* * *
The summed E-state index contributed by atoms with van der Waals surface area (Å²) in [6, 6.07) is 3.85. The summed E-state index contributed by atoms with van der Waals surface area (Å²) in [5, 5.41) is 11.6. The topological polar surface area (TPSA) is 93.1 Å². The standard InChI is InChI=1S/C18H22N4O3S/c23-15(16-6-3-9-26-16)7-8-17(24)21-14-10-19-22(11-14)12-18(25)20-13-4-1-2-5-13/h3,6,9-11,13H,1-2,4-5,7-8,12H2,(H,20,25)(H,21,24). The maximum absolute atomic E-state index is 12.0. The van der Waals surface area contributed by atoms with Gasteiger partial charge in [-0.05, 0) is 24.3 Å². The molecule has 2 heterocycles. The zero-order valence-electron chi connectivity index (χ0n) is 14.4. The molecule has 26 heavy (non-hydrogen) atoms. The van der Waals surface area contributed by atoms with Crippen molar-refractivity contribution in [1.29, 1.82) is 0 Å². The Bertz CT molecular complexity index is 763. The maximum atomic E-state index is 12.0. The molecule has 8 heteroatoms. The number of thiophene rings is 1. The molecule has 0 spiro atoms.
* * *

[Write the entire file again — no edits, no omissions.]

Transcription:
The summed E-state index contributed by atoms with van der Waals surface area (Å²) in [6, 6.07) is 3.85. The summed E-state index contributed by atoms with van der Waals surface area (Å²) in [5, 5.41) is 11.6. The topological polar surface area (TPSA) is 93.1 Å². The standard InChI is InChI=1S/C18H22N4O3S/c23-15(16-6-3-9-26-16)7-8-17(24)21-14-10-19-22(11-14)12-18(25)20-13-4-1-2-5-13/h3,6,9-11,13H,1-2,4-5,7-8,12H2,(H,20,25)(H,21,24). The maximum absolute atomic E-state index is 12.0. The van der Waals surface area contributed by atoms with Gasteiger partial charge in [-0.05, 0) is 24.3 Å². The molecule has 2 heterocycles. The zero-order valence-electron chi connectivity index (χ0n) is 14.4. The molecule has 26 heavy (non-hydrogen) atoms. The van der Waals surface area contributed by atoms with Crippen molar-refractivity contribution in [1.29, 1.82) is 0 Å². The Bertz CT molecular complexity index is 763. The maximum atomic E-state index is 12.0. The molecule has 8 heteroatoms. The number of thiophene rings is 1. The molecule has 0 spiro atoms.